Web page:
• Reynolds, Peter H. (2003). The dot. London: Walker Books. A book about finding your artistic voice and making your mark on the world. Both my children love this one.
  • Spaulding, Norma & King, Stephen Michael (1998). The little blue parcel. Gosford, NSW: Scholastic Press. “Mr and Mrs Twistangle lived in a little wooden house that crouched at the very edge of the street.” So opens this wonderful little book. How can you not want to read it after an opening like that? Already we know that all is not well in that little house. Deals with jealousy, self-worth, bullying and the gentle art of patience.
  • Vanni, Gian Berto & Siff, Lowell A. (1964) Love. Published in 1989 by Firefly Books, Willowdale, Ontario, Canada. “Part story, part visual play, Love will surprise all who turn its pages.” So says the blurb on the dust jacket. This delightful book is the story of a little girl in an orphanage. She’s not very nice, and people aren’t very nice to her, but love wins out in the end.
  • Wild, Margaret & Vivas, Julie (1989) The very best of friends. Sydney, NSW: Scholastic Australia. Julie Vivas would have to be among my top five favourite illustrators, and Margaret Wild is well known for her great writing for the very young. They team up in this book to deal with death, loss and grief in a way that little ones can understand.
  • Wild, Margaret & Vivas, Julie (1991) Let the celebrations begin. Norwood, SA: Omnibus Books. Another beautiful book from these two, this time dealing with the holocaust in a sensitive way. Don’t worry. It’s not too ‘heavy’ for kids.
  • Waddell, Martin & Benson, Patrick (1986) The tough princess. London: Walker Books. Another role-reversed fairy tale. The princess in this tale fights dragons and hundred-headed monsters and rescues princess. What a girl!
  • Waddell, Martin & Eachus, Jennifer (1994) The big big sea. London: Walker Books. A reminder to sometimes let go of all the ‘rules’ about what time children should be in bed and how they should fall asleep on their own. A very simple story of love.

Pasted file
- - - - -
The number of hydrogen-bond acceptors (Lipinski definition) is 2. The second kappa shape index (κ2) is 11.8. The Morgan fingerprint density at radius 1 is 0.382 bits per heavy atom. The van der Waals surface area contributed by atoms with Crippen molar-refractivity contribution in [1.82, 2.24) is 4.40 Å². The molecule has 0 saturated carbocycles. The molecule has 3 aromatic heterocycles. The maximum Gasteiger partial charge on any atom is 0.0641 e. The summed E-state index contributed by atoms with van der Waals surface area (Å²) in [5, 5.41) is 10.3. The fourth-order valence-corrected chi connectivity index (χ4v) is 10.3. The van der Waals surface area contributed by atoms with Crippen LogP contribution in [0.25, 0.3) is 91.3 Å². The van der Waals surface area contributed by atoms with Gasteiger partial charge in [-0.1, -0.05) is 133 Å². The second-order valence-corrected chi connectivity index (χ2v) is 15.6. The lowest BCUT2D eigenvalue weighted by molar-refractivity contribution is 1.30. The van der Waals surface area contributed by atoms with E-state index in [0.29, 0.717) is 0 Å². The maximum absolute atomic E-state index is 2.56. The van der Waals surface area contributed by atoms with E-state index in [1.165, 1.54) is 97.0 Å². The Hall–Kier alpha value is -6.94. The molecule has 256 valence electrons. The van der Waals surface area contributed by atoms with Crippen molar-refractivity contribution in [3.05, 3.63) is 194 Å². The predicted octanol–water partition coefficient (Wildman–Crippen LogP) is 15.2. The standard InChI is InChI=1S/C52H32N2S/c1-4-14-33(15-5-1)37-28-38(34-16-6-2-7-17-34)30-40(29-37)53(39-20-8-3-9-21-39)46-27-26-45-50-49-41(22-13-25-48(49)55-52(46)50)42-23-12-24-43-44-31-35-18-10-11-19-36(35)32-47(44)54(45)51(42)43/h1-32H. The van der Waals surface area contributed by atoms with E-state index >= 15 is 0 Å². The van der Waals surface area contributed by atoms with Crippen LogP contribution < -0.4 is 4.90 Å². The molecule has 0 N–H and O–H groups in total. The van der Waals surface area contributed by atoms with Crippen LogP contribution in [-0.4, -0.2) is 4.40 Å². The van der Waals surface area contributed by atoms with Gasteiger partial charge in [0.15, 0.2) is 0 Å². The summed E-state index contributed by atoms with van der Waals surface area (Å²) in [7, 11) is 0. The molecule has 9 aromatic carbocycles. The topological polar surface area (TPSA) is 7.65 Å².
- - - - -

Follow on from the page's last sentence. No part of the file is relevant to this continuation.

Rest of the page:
• Whatley, Bruce & Smith, Rosie (1994) Whatley’s quest. Sydney: Angus & Robertson. An alphabet book with a difference. Great for kids of all ages.
  • Wojtowicz, Jen & Adams, Steve. (2005). The boy who grew flowers. Bath: Barefoot Books. Another story about staying true to yourself, even when you feel so different to everyone around you.

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a second – and third – try

I think the last vintage version was a little heavy handed, so I have had another play with the same image. Here are another two attempts. This one I have used a mask to remove some of the grunge from my daughter’s skin and I have also reduced the opacity of the texture layer.


And this one uses a much lighter, softer texture.


Click here to have a look at my first attempt, and then let me know which one you like the best by voting in my poll below. (You can also leave comments with your tips and tricks for creating vintage effects.)


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playing around in photoshop

Here’s my latest attempt at a vintage look. Original photo and then the one I have mucked about with. It was great fun!


and the vintage look:


That’s all for now. Will add another post about books sometime soon. My last one had a lot of hits, so I am assuming you’re finding it valuable. 🙂

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Books for early readers

I think I promised in an earlier post that I would write some more about children’s books. So here is some more:

Below is a list of books that are supportive of early readers  (or “emergent readers” as they are sometimes called in the literature). They are all books that my children and I have loved, and it goes without saying that they are all real books written by real writers for real readers. This is by no means an exhaustive list, and I welcome your comments and feedback.